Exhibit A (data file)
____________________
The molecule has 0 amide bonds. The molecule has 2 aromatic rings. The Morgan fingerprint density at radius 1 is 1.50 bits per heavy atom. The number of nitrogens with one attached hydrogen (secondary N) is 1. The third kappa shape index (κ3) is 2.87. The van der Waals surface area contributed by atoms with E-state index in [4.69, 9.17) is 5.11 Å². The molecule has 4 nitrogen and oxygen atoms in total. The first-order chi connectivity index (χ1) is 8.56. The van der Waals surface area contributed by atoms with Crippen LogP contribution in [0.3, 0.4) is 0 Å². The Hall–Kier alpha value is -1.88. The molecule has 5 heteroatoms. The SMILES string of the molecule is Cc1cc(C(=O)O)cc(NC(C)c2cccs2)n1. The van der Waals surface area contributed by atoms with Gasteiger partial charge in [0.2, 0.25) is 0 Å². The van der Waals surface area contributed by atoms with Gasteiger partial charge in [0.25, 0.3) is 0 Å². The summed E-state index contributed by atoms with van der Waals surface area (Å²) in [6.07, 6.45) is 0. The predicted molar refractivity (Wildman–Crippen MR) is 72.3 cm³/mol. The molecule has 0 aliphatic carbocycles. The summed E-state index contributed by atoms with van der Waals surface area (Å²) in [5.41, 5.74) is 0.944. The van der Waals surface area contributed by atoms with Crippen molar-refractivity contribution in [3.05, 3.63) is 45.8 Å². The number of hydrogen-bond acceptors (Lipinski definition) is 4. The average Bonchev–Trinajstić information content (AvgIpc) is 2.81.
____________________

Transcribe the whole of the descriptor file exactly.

The molecule has 0 amide bonds. The molecule has 2 aromatic rings. The Morgan fingerprint density at radius 1 is 1.50 bits per heavy atom. The number of nitrogens with one attached hydrogen (secondary N) is 1. The third kappa shape index (κ3) is 2.87. The van der Waals surface area contributed by atoms with E-state index in [4.69, 9.17) is 5.11 Å². The molecule has 4 nitrogen and oxygen atoms in total. The first-order chi connectivity index (χ1) is 8.56. The van der Waals surface area contributed by atoms with Crippen LogP contribution in [0.3, 0.4) is 0 Å². The Hall–Kier alpha value is -1.88. The molecule has 5 heteroatoms. The SMILES string of the molecule is Cc1cc(C(=O)O)cc(NC(C)c2cccs2)n1. The van der Waals surface area contributed by atoms with Gasteiger partial charge in [0.2, 0.25) is 0 Å². The van der Waals surface area contributed by atoms with Gasteiger partial charge in [0.25, 0.3) is 0 Å². The summed E-state index contributed by atoms with van der Waals surface area (Å²) in [6.07, 6.45) is 0. The predicted molar refractivity (Wildman–Crippen MR) is 72.3 cm³/mol. The molecule has 0 aliphatic carbocycles. The summed E-state index contributed by atoms with van der Waals surface area (Å²) in [5.41, 5.74) is 0.944. The van der Waals surface area contributed by atoms with Crippen molar-refractivity contribution in [3.05, 3.63) is 45.8 Å². The number of hydrogen-bond acceptors (Lipinski definition) is 4. The average Bonchev–Trinajstić information content (AvgIpc) is 2.81.